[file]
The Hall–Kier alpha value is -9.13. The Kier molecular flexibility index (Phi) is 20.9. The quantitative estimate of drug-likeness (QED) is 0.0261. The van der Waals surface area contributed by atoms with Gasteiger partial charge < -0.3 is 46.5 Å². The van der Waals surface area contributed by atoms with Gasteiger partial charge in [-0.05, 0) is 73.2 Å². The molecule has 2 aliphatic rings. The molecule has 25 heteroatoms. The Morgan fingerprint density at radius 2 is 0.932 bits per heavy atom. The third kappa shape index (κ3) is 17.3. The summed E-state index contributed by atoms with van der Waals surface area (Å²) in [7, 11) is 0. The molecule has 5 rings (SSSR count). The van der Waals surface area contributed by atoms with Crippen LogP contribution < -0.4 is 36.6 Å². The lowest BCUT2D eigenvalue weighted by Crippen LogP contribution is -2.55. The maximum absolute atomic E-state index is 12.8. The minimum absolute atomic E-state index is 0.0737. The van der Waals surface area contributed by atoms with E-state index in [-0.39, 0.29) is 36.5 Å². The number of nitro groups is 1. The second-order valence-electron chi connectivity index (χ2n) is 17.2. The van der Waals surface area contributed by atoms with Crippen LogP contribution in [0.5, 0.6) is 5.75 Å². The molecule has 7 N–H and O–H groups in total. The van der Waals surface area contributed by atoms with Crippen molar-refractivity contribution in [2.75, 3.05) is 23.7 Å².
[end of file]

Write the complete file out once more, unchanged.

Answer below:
The Hall–Kier alpha value is -9.13. The Kier molecular flexibility index (Phi) is 20.9. The quantitative estimate of drug-likeness (QED) is 0.0261. The van der Waals surface area contributed by atoms with Gasteiger partial charge < -0.3 is 46.5 Å². The van der Waals surface area contributed by atoms with Gasteiger partial charge in [-0.05, 0) is 73.2 Å². The molecule has 2 aliphatic rings. The molecule has 25 heteroatoms. The Morgan fingerprint density at radius 2 is 0.932 bits per heavy atom. The third kappa shape index (κ3) is 17.3. The summed E-state index contributed by atoms with van der Waals surface area (Å²) in [7, 11) is 0. The molecule has 5 rings (SSSR count). The van der Waals surface area contributed by atoms with Crippen LogP contribution < -0.4 is 36.6 Å². The lowest BCUT2D eigenvalue weighted by Crippen LogP contribution is -2.55. The maximum absolute atomic E-state index is 12.8. The minimum absolute atomic E-state index is 0.0737. The van der Waals surface area contributed by atoms with E-state index in [-0.39, 0.29) is 36.5 Å². The number of nitro groups is 1. The second-order valence-electron chi connectivity index (χ2n) is 17.2. The van der Waals surface area contributed by atoms with Crippen LogP contribution in [0.5, 0.6) is 5.75 Å². The molecule has 7 N–H and O–H groups in total. The van der Waals surface area contributed by atoms with Crippen molar-refractivity contribution in [2.75, 3.05) is 23.7 Å².